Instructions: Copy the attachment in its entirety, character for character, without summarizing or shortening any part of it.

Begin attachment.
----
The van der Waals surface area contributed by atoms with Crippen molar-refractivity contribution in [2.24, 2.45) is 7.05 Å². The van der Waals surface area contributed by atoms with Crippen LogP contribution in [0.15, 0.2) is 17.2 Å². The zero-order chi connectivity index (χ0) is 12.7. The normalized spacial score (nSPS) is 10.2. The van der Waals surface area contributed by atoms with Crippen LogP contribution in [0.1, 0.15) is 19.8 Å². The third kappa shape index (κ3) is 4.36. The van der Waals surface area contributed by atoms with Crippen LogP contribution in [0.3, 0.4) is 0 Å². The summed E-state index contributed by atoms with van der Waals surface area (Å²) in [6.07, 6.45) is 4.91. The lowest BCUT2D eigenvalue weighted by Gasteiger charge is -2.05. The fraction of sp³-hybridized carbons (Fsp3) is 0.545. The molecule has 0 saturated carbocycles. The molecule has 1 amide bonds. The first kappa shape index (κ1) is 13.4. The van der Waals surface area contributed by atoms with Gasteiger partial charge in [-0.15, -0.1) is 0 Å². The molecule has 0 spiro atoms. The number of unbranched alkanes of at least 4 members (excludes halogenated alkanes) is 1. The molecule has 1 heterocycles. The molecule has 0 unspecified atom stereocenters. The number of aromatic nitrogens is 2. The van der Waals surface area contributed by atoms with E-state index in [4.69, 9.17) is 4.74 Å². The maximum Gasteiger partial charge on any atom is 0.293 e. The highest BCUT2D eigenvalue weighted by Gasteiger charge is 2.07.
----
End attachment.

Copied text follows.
The van der Waals surface area contributed by atoms with Crippen molar-refractivity contribution in [2.24, 2.45) is 7.05 Å². The van der Waals surface area contributed by atoms with Crippen LogP contribution in [0.15, 0.2) is 17.2 Å². The zero-order chi connectivity index (χ0) is 12.7. The normalized spacial score (nSPS) is 10.2. The van der Waals surface area contributed by atoms with Crippen LogP contribution in [0.1, 0.15) is 19.8 Å². The third kappa shape index (κ3) is 4.36. The van der Waals surface area contributed by atoms with Crippen LogP contribution in [0.3, 0.4) is 0 Å². The summed E-state index contributed by atoms with van der Waals surface area (Å²) in [6.07, 6.45) is 4.91. The lowest BCUT2D eigenvalue weighted by Gasteiger charge is -2.05. The fraction of sp³-hybridized carbons (Fsp3) is 0.545. The molecule has 0 saturated carbocycles. The molecule has 1 amide bonds. The first kappa shape index (κ1) is 13.4. The van der Waals surface area contributed by atoms with Gasteiger partial charge in [-0.15, -0.1) is 0 Å². The molecule has 0 spiro atoms. The number of unbranched alkanes of at least 4 members (excludes halogenated alkanes) is 1. The molecule has 1 heterocycles. The molecule has 0 unspecified atom stereocenters. The number of aromatic nitrogens is 2. The van der Waals surface area contributed by atoms with E-state index in [4.69, 9.17) is 4.74 Å². The maximum Gasteiger partial charge on any atom is 0.293 e. The highest BCUT2D eigenvalue weighted by Gasteiger charge is 2.07.